2011 Arts & Culture Rewind: Philly’s Top People, Places and Events
As this year draws to a close in Philadelphia, it’s time to reflect on the best and brightest of our beautiful city. More importantly, it’s time to start planning next year’s to-do list of who to see, where to go and what to do. The best place to start your 2012 to-do list is with a look back at the most noteworthy people, places and events of 2011.
Race Street Pier
Open in May of 2011, this promenade offers visitors and residents alike a beautiful view of the Ben Franklin Bridge and Delaware River with a bi-level design that almost hovers along the water. From the same people who brought the High Line to Manhattan and James Corner Field Operations, the Race Street Pier is a part of a new vision by the Delaware River Waterfront Corporation. The park plays host to a plethora of concerts, movie screenings, festivals and other events.
Philadelphia Geek Awards
Taking place for the first time at the Academy of Natural Sciences, the Philadelphia Geek Awards brought out the city’s brightest and nerdiest for a round of geeky awards in August. With humorous and distinguished speakers, this event proves that making fun of the nerds in high school is a bad idea when they will one day be your boss – or own your company. The black tie event is also sure to draw some entertaining guests decked in geekalicious garb, like this year’s Professor Snape and R2D2 impersonators.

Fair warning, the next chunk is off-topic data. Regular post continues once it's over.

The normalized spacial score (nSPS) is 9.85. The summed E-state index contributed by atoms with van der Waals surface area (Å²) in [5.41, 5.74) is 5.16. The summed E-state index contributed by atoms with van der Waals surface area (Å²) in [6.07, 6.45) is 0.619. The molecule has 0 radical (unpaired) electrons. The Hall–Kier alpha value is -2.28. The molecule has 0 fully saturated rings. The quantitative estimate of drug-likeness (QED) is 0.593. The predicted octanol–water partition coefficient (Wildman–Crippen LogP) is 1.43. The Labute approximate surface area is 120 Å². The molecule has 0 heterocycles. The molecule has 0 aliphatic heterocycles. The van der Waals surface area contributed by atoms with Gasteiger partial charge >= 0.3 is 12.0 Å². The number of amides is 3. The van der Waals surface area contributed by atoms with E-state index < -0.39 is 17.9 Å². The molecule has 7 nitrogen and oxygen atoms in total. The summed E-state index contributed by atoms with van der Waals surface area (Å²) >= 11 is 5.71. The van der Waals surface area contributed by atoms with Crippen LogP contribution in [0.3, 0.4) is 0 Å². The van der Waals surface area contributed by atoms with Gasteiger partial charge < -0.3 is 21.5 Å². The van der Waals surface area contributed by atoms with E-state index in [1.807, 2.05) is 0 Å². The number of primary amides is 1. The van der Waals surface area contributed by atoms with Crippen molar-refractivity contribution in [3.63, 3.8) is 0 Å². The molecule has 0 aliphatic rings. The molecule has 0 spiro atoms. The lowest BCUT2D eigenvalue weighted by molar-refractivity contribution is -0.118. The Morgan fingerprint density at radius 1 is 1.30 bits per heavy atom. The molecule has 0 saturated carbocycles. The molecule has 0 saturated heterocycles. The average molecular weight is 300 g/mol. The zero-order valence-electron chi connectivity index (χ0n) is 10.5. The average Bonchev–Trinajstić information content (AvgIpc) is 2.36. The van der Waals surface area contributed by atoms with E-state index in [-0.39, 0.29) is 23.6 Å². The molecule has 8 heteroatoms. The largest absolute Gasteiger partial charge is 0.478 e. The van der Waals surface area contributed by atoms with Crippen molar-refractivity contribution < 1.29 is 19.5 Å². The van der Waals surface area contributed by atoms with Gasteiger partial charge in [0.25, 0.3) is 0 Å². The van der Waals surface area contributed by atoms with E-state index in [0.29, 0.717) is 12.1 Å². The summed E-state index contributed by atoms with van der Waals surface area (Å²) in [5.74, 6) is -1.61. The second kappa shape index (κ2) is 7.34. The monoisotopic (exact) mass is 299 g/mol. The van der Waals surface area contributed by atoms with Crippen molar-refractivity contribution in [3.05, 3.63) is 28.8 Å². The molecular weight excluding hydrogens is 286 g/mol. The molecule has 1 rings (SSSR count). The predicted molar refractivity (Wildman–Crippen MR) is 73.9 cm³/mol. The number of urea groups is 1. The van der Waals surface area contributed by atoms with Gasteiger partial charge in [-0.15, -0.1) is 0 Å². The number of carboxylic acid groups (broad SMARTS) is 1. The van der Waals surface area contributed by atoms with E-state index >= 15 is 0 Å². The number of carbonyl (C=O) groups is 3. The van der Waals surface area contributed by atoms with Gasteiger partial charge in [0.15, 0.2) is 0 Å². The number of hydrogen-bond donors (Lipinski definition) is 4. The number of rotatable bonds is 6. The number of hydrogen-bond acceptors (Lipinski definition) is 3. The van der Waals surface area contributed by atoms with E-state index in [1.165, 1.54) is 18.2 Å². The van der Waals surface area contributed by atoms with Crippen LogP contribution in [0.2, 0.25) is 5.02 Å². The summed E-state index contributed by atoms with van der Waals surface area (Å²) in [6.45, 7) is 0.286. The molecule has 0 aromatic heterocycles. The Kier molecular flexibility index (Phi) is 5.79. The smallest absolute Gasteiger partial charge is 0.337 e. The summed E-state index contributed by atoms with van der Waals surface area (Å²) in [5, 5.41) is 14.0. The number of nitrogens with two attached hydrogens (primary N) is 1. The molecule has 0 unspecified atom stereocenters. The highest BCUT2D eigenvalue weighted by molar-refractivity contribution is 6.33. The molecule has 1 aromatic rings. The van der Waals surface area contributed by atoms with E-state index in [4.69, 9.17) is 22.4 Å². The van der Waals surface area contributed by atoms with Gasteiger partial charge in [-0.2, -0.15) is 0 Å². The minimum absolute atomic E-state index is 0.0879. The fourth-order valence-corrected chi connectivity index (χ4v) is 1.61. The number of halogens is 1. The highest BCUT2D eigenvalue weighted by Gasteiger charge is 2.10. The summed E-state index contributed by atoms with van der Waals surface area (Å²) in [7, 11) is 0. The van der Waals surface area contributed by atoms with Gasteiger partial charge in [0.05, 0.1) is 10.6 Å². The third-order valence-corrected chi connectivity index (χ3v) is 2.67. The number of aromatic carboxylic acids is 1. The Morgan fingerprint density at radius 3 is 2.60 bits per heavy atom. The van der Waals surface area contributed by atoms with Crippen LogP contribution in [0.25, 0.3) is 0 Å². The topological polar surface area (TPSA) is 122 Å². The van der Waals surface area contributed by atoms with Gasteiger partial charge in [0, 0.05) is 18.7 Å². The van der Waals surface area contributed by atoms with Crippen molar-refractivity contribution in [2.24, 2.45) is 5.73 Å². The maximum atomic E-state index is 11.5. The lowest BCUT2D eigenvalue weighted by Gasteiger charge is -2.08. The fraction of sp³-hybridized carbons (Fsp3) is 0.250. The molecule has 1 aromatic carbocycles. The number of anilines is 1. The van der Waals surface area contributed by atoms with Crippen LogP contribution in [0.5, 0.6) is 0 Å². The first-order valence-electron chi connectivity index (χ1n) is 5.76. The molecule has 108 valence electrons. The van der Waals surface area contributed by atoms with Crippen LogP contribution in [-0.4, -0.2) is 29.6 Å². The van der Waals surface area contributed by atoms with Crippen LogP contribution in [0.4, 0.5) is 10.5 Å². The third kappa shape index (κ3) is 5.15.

Philadelphia International Festival of Arts (PIFA)
On the heels of the 2011 Parisian-themed Philadelphia Flower Show, PIFA presented almost a month of art, music and culture. Inspired by the Kimmel Center, where most events took place, the festival featured Cirque du Soliel acrobatic lessons, a giant, lit Eiffel Tower, and many moments of artistic expression. It is scheduled to return for 2013.
Philadelphia Live Arts Festival and Philly Fringe
The Philadelphia Live Arts Festival attracts internationally acclaimed performing arts groups to the city for just over two weeks of curated high culture performances. The Philly Fringe, on the other hand, is an open forum for new or established artists to present their work to the public without judgment and with total artistic freedom. This year, hundreds of performances went on citywide during the days of these two cooperative festivals, offering great opportunities to see experimental theater, dance, music and other performance arts on formal stages, street corners and any other “venue” imaginable.
This year, the Roots performed multiple times in Philadelphia, (including the Roots Picnic and the Wawa Welcome America Fourth of July celebration), won at the Grammys and were honored with the announcement that the Philadelphia Mural Arts Program is commissioning a mural of the group. For the ensemble, the journey began not just in the city, but at the Philadelphia High School for Creative Performing Arts, and Mayor Michael Nutter even recognized their accomplishments in 2011. The Roots also represent Philadelphia as Philadelphia 360 Creative Ambassadors and continue to support the city’s creative scene.
Lindsay Lewis is a freelance writer living in Philadelphia. Her work can be found at Examiner.com.